updated 11:10 am EDT, Mon July 13, 2009
MS Office Web and 2010
Microsoft today used its Windows Partners Conference to expand the details of Office 2010, including its web version. Initially considered separate, Microsoft now says Office Web is a counterpart to 2010 but will make it freely available to anyone with a Windows Live account. It will also be free to use on the local network for companies that buy volume licenses of Office 2010, though companies that just want the web app component will also have the option of a subscription.
As previewed in the past will be "lightweight" versions of Excel, OneNote, PowerPoint and Word but will preserve formatting. The apps won't be limited to Internet Explorer and Windows and should represent one of the few times that an Office release is concurrent on all platforms.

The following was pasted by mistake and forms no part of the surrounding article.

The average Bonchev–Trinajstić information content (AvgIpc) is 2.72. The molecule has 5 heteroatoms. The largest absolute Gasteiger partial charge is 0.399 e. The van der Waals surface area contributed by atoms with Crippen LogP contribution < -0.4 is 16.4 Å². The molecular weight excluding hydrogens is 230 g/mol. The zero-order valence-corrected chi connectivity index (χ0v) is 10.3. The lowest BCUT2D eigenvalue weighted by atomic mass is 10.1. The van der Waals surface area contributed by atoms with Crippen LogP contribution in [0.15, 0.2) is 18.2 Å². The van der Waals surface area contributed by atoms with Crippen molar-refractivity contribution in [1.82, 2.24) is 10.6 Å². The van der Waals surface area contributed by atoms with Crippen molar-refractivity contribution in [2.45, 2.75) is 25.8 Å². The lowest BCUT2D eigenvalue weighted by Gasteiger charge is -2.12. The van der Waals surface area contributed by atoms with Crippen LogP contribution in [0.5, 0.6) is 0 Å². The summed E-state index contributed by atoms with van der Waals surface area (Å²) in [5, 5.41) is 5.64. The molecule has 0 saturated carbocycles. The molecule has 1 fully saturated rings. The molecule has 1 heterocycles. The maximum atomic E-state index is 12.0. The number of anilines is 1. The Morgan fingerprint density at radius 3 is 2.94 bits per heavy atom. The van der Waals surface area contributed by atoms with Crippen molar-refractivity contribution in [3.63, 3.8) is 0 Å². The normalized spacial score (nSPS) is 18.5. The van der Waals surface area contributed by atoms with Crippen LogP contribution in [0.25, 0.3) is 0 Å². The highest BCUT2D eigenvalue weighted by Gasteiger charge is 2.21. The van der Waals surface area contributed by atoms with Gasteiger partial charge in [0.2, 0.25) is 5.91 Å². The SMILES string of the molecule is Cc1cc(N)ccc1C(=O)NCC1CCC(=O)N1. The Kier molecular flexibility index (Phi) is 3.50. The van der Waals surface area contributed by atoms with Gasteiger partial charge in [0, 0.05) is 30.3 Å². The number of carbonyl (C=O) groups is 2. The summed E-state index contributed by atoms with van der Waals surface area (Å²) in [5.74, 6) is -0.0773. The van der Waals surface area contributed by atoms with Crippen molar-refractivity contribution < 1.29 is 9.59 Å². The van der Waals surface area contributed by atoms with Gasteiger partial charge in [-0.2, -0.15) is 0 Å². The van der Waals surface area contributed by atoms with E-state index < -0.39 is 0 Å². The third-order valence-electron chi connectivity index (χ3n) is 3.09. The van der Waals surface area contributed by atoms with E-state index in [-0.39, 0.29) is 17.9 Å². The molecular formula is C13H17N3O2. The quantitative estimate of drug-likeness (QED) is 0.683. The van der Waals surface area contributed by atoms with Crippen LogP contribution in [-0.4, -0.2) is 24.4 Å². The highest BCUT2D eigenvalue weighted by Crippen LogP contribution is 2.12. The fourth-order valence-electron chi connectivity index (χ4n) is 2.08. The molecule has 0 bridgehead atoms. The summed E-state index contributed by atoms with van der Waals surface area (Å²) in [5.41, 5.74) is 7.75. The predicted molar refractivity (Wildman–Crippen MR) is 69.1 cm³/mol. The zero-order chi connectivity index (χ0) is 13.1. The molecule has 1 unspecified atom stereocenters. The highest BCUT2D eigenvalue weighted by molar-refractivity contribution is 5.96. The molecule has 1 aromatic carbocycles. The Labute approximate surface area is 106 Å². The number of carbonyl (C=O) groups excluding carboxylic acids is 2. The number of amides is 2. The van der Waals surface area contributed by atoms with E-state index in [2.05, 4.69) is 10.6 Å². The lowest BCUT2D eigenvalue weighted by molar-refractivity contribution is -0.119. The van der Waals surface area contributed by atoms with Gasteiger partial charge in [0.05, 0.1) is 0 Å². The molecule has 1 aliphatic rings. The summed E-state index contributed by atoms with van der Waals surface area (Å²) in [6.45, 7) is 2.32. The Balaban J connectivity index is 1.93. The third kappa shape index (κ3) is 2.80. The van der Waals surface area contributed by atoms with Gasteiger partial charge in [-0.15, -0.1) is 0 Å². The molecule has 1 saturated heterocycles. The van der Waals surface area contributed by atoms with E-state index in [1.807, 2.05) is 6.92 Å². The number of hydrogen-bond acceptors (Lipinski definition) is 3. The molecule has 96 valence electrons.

The offline version has now been renamed to Office 2010 and will represent a significant update but less dramatic than Office 2007. It has a reworked version of the "ribbon" interface that incorporates some menus as well as a new opening screen that simplifies getting to recent documents. Individual apps have also received specific updates. More than one user can now co-author a OneNote, PowerPoint or Word document; Outlook has also received improved calendaring and e-mail, including the option to ignore irrelevant conversations. PowerPoint now offers basic built-in image and video editing as well as a broadcast option.
Both Office 2010 and its web element will be available sometime in the first half of next year. A technical preview is available now through an invitation process. Office 2010 is Windows-only but is unofficially assumed to indicate the direction of future Mac versions, which often follow one year later.
Office web apps (Word shown)
Office 2010 (images via SuperSite for Windows)